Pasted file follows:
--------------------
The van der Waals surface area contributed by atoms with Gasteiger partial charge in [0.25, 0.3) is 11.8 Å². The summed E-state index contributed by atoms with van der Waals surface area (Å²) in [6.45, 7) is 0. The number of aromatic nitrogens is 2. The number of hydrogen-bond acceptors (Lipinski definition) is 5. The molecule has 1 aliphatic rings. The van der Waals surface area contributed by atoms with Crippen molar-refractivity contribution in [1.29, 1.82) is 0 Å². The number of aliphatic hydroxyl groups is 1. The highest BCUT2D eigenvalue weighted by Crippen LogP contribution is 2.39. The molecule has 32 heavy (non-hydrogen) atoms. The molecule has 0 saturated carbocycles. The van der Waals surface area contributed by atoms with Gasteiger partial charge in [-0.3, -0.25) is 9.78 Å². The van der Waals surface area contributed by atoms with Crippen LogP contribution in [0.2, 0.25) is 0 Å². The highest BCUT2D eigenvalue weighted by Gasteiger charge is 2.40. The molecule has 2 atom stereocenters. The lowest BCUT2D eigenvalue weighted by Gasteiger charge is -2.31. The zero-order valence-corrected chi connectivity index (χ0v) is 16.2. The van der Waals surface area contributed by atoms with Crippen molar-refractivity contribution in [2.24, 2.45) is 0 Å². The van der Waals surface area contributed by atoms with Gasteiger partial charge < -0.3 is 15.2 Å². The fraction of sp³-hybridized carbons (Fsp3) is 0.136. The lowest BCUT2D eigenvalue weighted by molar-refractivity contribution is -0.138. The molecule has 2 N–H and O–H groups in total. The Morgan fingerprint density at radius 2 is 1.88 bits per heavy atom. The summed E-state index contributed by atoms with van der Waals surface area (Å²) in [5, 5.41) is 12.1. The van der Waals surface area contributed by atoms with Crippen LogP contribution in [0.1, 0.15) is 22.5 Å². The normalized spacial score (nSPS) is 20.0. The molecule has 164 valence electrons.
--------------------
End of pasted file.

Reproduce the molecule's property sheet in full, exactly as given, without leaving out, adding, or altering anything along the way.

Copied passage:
The van der Waals surface area contributed by atoms with Gasteiger partial charge in [0.25, 0.3) is 11.8 Å². The summed E-state index contributed by atoms with van der Waals surface area (Å²) in [6.45, 7) is 0. The number of aromatic nitrogens is 2. The number of hydrogen-bond acceptors (Lipinski definition) is 5. The molecule has 1 aliphatic rings. The van der Waals surface area contributed by atoms with Crippen molar-refractivity contribution in [1.29, 1.82) is 0 Å². The number of aliphatic hydroxyl groups is 1. The highest BCUT2D eigenvalue weighted by Crippen LogP contribution is 2.39. The molecule has 32 heavy (non-hydrogen) atoms. The molecule has 0 saturated carbocycles. The van der Waals surface area contributed by atoms with Gasteiger partial charge in [-0.3, -0.25) is 9.78 Å². The van der Waals surface area contributed by atoms with Crippen LogP contribution in [0.2, 0.25) is 0 Å². The highest BCUT2D eigenvalue weighted by Gasteiger charge is 2.40. The molecule has 2 atom stereocenters. The lowest BCUT2D eigenvalue weighted by Gasteiger charge is -2.31. The zero-order valence-corrected chi connectivity index (χ0v) is 16.2. The van der Waals surface area contributed by atoms with Crippen molar-refractivity contribution in [2.24, 2.45) is 0 Å². The van der Waals surface area contributed by atoms with Gasteiger partial charge < -0.3 is 15.2 Å². The fraction of sp³-hybridized carbons (Fsp3) is 0.136. The lowest BCUT2D eigenvalue weighted by molar-refractivity contribution is -0.138. The molecule has 2 N–H and O–H groups in total. The Morgan fingerprint density at radius 2 is 1.88 bits per heavy atom. The summed E-state index contributed by atoms with van der Waals surface area (Å²) in [5, 5.41) is 12.1. The van der Waals surface area contributed by atoms with Crippen LogP contribution in [0.1, 0.15) is 22.5 Å². The normalized spacial score (nSPS) is 20.0. The molecule has 164 valence electrons.